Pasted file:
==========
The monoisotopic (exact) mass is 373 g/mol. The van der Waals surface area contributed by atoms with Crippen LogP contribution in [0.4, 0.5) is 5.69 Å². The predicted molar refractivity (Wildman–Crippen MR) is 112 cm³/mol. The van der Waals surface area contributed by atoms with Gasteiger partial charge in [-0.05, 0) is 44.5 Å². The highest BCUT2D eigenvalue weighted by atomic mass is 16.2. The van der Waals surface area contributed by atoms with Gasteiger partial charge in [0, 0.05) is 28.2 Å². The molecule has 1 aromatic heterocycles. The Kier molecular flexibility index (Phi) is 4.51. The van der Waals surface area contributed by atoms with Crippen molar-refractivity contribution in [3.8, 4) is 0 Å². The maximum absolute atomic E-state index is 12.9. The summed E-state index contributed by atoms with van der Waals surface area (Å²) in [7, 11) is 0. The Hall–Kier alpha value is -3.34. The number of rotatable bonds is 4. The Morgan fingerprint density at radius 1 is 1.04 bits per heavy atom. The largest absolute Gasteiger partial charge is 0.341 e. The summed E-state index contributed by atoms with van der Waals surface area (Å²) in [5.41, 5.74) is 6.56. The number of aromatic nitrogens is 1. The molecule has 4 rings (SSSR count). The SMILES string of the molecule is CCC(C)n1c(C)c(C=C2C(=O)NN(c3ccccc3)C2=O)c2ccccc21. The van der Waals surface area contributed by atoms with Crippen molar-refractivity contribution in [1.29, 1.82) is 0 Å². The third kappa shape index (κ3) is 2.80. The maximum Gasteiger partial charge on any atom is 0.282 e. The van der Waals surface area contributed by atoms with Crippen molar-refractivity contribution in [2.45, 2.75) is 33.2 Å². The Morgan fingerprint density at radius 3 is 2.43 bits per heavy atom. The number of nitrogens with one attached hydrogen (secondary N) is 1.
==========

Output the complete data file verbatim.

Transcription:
The monoisotopic (exact) mass is 373 g/mol. The van der Waals surface area contributed by atoms with Crippen LogP contribution in [0.4, 0.5) is 5.69 Å². The predicted molar refractivity (Wildman–Crippen MR) is 112 cm³/mol. The van der Waals surface area contributed by atoms with Gasteiger partial charge in [-0.05, 0) is 44.5 Å². The highest BCUT2D eigenvalue weighted by atomic mass is 16.2. The van der Waals surface area contributed by atoms with Gasteiger partial charge in [0, 0.05) is 28.2 Å². The molecule has 1 aromatic heterocycles. The Kier molecular flexibility index (Phi) is 4.51. The van der Waals surface area contributed by atoms with Crippen molar-refractivity contribution in [3.8, 4) is 0 Å². The maximum absolute atomic E-state index is 12.9. The summed E-state index contributed by atoms with van der Waals surface area (Å²) in [7, 11) is 0. The Hall–Kier alpha value is -3.34. The number of rotatable bonds is 4. The Morgan fingerprint density at radius 1 is 1.04 bits per heavy atom. The largest absolute Gasteiger partial charge is 0.341 e. The summed E-state index contributed by atoms with van der Waals surface area (Å²) in [5.41, 5.74) is 6.56. The number of aromatic nitrogens is 1. The molecule has 4 rings (SSSR count). The SMILES string of the molecule is CCC(C)n1c(C)c(C=C2C(=O)NN(c3ccccc3)C2=O)c2ccccc21. The van der Waals surface area contributed by atoms with Crippen molar-refractivity contribution in [1.29, 1.82) is 0 Å². The third kappa shape index (κ3) is 2.80. The maximum Gasteiger partial charge on any atom is 0.282 e. The van der Waals surface area contributed by atoms with Crippen molar-refractivity contribution in [2.45, 2.75) is 33.2 Å². The Morgan fingerprint density at radius 3 is 2.43 bits per heavy atom. The number of nitrogens with one attached hydrogen (secondary N) is 1.